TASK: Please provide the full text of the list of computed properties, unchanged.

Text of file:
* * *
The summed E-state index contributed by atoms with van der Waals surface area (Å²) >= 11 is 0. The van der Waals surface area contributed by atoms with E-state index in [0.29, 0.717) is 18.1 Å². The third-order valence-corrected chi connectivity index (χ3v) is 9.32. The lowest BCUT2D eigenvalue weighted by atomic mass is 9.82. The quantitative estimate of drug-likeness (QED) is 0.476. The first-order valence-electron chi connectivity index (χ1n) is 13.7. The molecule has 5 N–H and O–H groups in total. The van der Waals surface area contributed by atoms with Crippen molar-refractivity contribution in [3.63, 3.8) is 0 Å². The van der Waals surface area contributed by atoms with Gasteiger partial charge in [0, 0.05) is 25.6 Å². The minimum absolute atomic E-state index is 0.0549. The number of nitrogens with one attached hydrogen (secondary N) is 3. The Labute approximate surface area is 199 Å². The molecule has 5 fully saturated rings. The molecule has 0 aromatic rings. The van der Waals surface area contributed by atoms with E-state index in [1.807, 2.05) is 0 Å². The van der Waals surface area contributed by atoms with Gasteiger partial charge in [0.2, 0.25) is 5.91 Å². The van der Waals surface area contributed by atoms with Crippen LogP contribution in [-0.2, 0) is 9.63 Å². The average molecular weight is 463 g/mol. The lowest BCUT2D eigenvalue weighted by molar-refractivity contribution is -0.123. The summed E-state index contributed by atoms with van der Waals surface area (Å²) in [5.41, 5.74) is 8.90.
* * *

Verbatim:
The summed E-state index contributed by atoms with van der Waals surface area (Å²) >= 11 is 0. The van der Waals surface area contributed by atoms with E-state index in [0.29, 0.717) is 18.1 Å². The third-order valence-corrected chi connectivity index (χ3v) is 9.32. The lowest BCUT2D eigenvalue weighted by atomic mass is 9.82. The quantitative estimate of drug-likeness (QED) is 0.476. The first-order valence-electron chi connectivity index (χ1n) is 13.7. The molecule has 5 N–H and O–H groups in total. The van der Waals surface area contributed by atoms with Crippen molar-refractivity contribution in [3.63, 3.8) is 0 Å². The van der Waals surface area contributed by atoms with Gasteiger partial charge in [0, 0.05) is 25.6 Å². The minimum absolute atomic E-state index is 0.0549. The number of nitrogens with one attached hydrogen (secondary N) is 3. The Labute approximate surface area is 199 Å². The molecule has 5 fully saturated rings. The molecule has 0 aromatic rings. The van der Waals surface area contributed by atoms with E-state index in [1.807, 2.05) is 0 Å². The van der Waals surface area contributed by atoms with Gasteiger partial charge in [0.2, 0.25) is 5.91 Å². The van der Waals surface area contributed by atoms with Crippen LogP contribution in [-0.2, 0) is 9.63 Å². The average molecular weight is 463 g/mol. The lowest BCUT2D eigenvalue weighted by molar-refractivity contribution is -0.123. The summed E-state index contributed by atoms with van der Waals surface area (Å²) in [5.41, 5.74) is 8.90.